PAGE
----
Seiged Life in Kashmir
Curfew has become a routine affair now. I feel caged and suffocated. The concept of normal life has become more of a dream now. Everything is uncertain. Initially I used to ask my neighbours about how they manage things under curfew, most of them used to say, “Tomorrow, we’ll do this and this... if they lift the curfew.” But now post-Eid, every detail of the life is controlled by the men in uniform. “We feel like caged animals,” “This is virtual imprisonment,” are some of the quick answers with a mix of anguish and laments from my family members.
Now there is no relaxation. No night-bazaars. Everything is so bleak and whimsical. One of my close neighbours, Ghulam Rasool Qazi who is a shopkeeper and sells cigarette and matchstick-boxes in his small wooden shop says, “I have to take care of my wife and myself with just 100 Rs and sometimes less than that. People prefer high quality brands of cigarettes which I can’t afford. So, I try to earn my livelihood with whatever is available with me,” he says with a deep sigh.
The couple hesitantly discloses that the constant trouble in the area at times have left them foodless for days together.
On a cracked wall, a calendar on which a rosary is hung, besides Bhat’s dead son’s picture who was killed in encounter during early 90’s , where he had made habit of encircling the days on calendar, when the situation is or presumed to be normal. “It seems to be a funny thing. But, all is fine in Kashmir. I had encircled the days with double circles when I had opened my shop. And so goes the rhythm with different symbols for different bandh calls and curfews with the charcoal as highlighter,” Bhat says. “But, now even program-chart is under siege.”
From all essential commodities to medical shops, banks and schools are closed. This time even curfew pass is not entertained. I fail to understand that how what would happen in case of an emergency. My parents say that we have been living in these circumstances from past two decades now. But, the magnitude of killing spree and curfews is very strange for them too.
My cousin brother, Asad, a resident of old city in Srinagar says, “The police and paramilitary CRPF are always spread over the main road. We can’t even dare to move out of our homes, given the some of the bitter experiences the people have faced by the men in uniform.”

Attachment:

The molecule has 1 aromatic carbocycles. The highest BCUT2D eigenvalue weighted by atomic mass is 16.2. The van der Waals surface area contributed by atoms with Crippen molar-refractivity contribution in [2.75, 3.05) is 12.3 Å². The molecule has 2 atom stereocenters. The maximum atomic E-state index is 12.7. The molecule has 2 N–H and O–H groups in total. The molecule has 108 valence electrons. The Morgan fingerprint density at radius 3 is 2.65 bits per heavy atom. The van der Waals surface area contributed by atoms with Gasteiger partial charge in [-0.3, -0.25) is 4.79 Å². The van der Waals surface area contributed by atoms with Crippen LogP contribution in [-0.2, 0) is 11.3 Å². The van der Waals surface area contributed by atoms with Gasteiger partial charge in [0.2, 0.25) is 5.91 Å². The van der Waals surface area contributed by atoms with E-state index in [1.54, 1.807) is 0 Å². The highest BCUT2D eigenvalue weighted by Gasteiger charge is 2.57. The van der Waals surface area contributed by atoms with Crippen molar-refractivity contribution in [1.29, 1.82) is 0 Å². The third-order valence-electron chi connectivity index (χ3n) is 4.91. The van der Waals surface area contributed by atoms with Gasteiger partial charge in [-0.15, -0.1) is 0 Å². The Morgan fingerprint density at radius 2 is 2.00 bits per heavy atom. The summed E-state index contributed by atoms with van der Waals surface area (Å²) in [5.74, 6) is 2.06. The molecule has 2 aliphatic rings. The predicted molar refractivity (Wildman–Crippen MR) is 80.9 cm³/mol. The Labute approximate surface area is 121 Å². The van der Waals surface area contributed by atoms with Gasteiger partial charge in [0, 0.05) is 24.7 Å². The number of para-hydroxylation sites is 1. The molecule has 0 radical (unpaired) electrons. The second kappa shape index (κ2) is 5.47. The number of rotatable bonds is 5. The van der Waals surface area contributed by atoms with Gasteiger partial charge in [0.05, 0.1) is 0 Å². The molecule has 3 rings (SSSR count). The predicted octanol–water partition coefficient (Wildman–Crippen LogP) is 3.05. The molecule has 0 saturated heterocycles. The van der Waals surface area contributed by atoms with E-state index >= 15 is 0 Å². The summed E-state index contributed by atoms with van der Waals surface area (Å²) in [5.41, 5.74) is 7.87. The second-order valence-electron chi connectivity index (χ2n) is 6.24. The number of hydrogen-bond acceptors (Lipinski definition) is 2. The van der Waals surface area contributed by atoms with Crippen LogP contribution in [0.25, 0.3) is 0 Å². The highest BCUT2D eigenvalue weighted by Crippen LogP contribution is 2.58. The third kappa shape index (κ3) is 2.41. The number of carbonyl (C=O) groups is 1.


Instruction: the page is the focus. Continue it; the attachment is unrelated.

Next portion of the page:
While sharing his experience, Asad says that that the anger is visible on their faces (cops). Yesterday, Asad while peeping silently through the window panes of his home, he saw a young woman who while crossing the road was scolded and cops started screaming on her. “When I saw police with such a harsh mood, I preferred to resist my tooth pain, instead of becoming a target,” shared the woman while coming back from the lanes and byelanes of her home.
Many patients like her in different localities faced similar situations today. As life in Srinagar interiors has been put under stringent siege and people are left wanting for basic amenities.
The lighter part is that the people have become very cautious while taking food items. They fear that things can take worse turn, so it’s better to take full care of their health.
Curfew is punishing a common man at its best. Government hardly get affected with the stand-by of our economic activity and work. Our children do not go to school, the sick can’t go to doctor, the daily waged lose their daily wages. People are being killed. Yet, with the air-conditioned party-meetings nothing is being done on ground to break the vicious circle and this impasse.
One of my close-friend couldn’t attend the marriage part of her cousin, as her family was not allowed. “We are neither allowed to attend our social gatherings nor religious duties for no fault of ours. We are just handcuffed and caught,” she shares.
There are innumerable tales of penury and hopelessness under this siege from different pockets of the valley, yet everybody shares a same pain of helplessness and pain.